Development of the Barriers to Nurses' Use of Physical Assessment Scale

Friday, 25 July 2014: 3:30 PM

Clint Douglas, RN, BN, PhD
Faculty of Health/School of Nursing, Queensland University of Technology, Kelvin Grove (Brisbane), Queensland, Australia


There is growing evidence of failure to recognise hospitalised patients at risk of clinical deterioration, in part due to inadequate physical assessment by nurses. Yet, little is known about the barriers to nurses’ use of physical assessment in the acute hospital setting and no validated scales have been published. Complex intervention studies designed to address these barriers and improve nursing assessment skills are also needed. However, before interventions targeting nurses’ assessment practices can be developed, a valid and reliable measure of barriers to physical assessment skills is required. The purpose of the study was to develop and psychometrically test the Barriers to Nurses’ use of Physical Assessment Scale.


Scale development was based on a comprehensive literature review, focus groups, expert review and psychometric evaluation. The scale was administered to 434 acute care registered nurses working at a large Australian teaching hospital between June and July 2013. Psychometric analysis included factor analysis, model fit statistics and reliability testing.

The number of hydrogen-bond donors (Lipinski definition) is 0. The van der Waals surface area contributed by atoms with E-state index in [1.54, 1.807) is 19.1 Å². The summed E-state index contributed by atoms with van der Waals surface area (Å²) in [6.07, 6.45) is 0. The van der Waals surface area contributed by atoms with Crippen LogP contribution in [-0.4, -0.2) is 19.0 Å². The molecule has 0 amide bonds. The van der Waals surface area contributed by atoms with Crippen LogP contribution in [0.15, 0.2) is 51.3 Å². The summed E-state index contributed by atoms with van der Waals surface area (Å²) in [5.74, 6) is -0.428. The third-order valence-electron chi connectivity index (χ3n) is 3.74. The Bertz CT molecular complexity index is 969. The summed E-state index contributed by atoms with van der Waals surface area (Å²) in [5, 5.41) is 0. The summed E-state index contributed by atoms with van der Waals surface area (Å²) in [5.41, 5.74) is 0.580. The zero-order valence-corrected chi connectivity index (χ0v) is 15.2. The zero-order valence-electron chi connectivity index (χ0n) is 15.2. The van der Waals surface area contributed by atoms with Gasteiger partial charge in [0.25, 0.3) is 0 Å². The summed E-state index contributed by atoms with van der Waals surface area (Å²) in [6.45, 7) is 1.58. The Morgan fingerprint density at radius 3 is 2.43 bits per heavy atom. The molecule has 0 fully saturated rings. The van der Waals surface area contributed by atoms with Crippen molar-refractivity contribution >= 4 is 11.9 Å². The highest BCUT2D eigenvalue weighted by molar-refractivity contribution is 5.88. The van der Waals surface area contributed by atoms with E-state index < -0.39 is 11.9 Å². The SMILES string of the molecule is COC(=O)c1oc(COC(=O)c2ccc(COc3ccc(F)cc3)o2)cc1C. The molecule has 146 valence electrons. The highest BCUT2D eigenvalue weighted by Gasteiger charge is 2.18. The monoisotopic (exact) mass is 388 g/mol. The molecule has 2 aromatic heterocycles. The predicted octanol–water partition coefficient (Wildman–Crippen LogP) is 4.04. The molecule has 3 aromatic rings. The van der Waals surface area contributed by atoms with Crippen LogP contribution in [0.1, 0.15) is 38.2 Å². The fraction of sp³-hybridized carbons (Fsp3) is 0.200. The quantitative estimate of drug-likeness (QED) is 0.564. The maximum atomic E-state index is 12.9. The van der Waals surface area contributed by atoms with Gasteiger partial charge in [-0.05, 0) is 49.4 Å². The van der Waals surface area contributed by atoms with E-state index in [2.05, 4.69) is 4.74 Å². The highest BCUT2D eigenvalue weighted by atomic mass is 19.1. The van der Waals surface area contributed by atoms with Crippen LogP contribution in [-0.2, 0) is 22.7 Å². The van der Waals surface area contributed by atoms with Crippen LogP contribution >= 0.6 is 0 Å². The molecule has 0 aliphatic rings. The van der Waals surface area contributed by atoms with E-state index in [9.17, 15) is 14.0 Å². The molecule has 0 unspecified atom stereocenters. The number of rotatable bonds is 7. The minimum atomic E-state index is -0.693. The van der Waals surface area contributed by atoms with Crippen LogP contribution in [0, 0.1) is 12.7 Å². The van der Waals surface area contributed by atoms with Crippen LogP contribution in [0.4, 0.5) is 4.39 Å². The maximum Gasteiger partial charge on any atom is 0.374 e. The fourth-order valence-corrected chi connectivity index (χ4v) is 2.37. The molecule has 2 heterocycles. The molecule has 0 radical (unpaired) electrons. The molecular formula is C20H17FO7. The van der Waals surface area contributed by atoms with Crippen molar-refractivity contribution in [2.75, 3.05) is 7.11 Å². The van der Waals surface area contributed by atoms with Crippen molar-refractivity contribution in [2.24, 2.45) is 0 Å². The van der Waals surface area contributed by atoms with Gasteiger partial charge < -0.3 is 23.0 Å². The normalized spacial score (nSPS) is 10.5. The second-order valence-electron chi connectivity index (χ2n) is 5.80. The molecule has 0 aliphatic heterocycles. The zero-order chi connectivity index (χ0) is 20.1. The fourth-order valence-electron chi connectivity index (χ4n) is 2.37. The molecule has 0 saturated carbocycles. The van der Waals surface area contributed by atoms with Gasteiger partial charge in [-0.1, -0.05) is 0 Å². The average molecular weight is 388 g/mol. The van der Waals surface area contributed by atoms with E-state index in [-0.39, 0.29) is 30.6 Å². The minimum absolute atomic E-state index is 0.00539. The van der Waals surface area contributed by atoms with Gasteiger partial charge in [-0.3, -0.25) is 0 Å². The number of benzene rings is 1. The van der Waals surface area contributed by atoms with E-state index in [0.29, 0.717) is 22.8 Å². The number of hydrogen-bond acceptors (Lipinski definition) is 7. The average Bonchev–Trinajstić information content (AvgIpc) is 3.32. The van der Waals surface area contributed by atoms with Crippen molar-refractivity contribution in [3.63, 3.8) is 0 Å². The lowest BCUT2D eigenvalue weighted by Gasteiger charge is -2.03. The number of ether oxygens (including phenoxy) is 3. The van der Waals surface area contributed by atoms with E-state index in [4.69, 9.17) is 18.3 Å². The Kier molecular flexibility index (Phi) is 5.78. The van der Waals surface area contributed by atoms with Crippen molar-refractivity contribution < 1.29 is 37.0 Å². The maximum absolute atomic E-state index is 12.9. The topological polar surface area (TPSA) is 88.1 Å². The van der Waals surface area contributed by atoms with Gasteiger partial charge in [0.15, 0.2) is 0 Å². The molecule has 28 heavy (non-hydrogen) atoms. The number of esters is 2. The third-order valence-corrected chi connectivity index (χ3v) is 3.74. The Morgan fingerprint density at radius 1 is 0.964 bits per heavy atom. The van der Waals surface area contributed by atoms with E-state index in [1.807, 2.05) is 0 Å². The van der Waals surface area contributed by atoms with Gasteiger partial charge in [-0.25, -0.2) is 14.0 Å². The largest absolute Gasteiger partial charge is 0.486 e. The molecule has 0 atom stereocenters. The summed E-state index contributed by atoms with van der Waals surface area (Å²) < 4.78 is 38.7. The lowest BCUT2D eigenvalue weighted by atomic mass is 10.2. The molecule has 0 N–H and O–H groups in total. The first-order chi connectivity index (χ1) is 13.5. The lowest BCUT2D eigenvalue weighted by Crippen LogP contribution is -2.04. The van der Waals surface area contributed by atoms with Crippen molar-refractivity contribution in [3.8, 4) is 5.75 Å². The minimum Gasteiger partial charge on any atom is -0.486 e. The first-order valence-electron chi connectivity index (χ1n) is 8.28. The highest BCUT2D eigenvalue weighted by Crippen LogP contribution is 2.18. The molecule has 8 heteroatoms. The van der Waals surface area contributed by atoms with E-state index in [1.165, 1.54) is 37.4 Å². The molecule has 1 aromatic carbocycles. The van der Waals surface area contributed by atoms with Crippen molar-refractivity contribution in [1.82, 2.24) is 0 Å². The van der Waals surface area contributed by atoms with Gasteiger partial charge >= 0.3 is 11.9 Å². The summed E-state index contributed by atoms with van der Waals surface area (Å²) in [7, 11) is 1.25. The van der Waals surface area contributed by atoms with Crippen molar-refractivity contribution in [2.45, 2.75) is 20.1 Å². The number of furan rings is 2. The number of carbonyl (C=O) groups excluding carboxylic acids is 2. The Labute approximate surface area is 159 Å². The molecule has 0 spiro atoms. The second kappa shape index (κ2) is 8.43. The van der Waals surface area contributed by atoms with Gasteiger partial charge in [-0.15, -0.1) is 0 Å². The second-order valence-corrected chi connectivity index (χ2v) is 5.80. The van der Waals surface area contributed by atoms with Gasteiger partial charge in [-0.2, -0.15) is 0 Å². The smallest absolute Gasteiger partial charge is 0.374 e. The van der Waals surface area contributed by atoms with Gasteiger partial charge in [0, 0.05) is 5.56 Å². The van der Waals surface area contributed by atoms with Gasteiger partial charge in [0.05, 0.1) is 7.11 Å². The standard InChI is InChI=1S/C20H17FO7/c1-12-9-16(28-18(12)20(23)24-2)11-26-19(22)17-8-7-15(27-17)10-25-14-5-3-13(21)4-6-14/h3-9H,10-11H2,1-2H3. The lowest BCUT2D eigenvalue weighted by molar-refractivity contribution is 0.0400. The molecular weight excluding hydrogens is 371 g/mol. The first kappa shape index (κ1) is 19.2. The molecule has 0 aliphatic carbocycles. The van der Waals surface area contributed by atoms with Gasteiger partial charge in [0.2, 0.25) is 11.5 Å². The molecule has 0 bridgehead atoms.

The final scale was reduced to 38 items representing seven factors, together accounting for 57.7% of the variance: (1) reliance on others and technology, (2) lack of time and interruptions, (3) ward culture, (4) lack of confidence, (5) lack of nursing role models, (6) lack of influence on patient care, and (7) specialty area. Internal reliability ranged from .70 to .86.


Findings provide initial evidence for the validity and reliability of the new scale and point to the importance of understanding the organisational determinants of nurses’ assessment practices. Barriers to nurses’ use of physical assessment may impair timely recognition of patient deterioration and interventions targeting these factors may improve patient outcomes. This new measure should encourage future researchers and clinicians to assess the barriers to nurses’ use of physical assessment, to better understand how to support nursing assessment in acute care settings.